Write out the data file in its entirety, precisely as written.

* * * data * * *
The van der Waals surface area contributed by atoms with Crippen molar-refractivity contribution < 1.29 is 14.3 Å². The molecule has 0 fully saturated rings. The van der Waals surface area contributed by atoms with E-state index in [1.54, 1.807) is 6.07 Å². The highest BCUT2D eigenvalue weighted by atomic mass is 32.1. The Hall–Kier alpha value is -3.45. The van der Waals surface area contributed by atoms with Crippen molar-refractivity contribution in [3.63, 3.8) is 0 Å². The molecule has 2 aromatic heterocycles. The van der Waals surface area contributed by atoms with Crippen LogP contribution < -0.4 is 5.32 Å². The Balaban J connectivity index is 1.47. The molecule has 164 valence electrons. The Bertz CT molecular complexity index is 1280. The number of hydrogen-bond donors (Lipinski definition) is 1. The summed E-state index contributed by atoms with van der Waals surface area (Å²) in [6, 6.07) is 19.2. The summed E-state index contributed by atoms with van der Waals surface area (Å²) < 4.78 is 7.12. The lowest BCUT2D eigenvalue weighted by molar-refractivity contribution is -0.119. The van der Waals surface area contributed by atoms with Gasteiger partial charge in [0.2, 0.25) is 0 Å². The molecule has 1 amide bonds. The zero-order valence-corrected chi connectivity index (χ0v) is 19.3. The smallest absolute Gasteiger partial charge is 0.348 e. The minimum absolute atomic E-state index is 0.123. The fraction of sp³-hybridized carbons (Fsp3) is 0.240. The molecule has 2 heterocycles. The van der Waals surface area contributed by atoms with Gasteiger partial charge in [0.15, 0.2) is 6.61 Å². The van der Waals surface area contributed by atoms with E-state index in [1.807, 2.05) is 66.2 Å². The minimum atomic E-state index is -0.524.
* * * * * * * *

The van der Waals surface area contributed by atoms with Crippen molar-refractivity contribution < 1.29 is 14.3 Å². The molecule has 0 fully saturated rings. The van der Waals surface area contributed by atoms with E-state index in [1.54, 1.807) is 6.07 Å². The highest BCUT2D eigenvalue weighted by atomic mass is 32.1. The Hall–Kier alpha value is -3.45. The van der Waals surface area contributed by atoms with Crippen molar-refractivity contribution in [3.63, 3.8) is 0 Å². The molecule has 2 aromatic heterocycles. The van der Waals surface area contributed by atoms with Crippen LogP contribution < -0.4 is 5.32 Å². The Balaban J connectivity index is 1.47. The molecule has 164 valence electrons. The Bertz CT molecular complexity index is 1280. The number of hydrogen-bond donors (Lipinski definition) is 1. The summed E-state index contributed by atoms with van der Waals surface area (Å²) in [6, 6.07) is 19.2. The summed E-state index contributed by atoms with van der Waals surface area (Å²) < 4.78 is 7.12. The lowest BCUT2D eigenvalue weighted by molar-refractivity contribution is -0.119. The van der Waals surface area contributed by atoms with Gasteiger partial charge in [0.2, 0.25) is 0 Å². The molecule has 1 amide bonds. The zero-order valence-corrected chi connectivity index (χ0v) is 19.3. The smallest absolute Gasteiger partial charge is 0.348 e. The minimum absolute atomic E-state index is 0.123. The fraction of sp³-hybridized carbons (Fsp3) is 0.240. The molecule has 2 heterocycles. The van der Waals surface area contributed by atoms with Gasteiger partial charge in [0.15, 0.2) is 6.61 Å². The van der Waals surface area contributed by atoms with E-state index in [1.807, 2.05) is 66.2 Å². The minimum atomic E-state index is -0.524.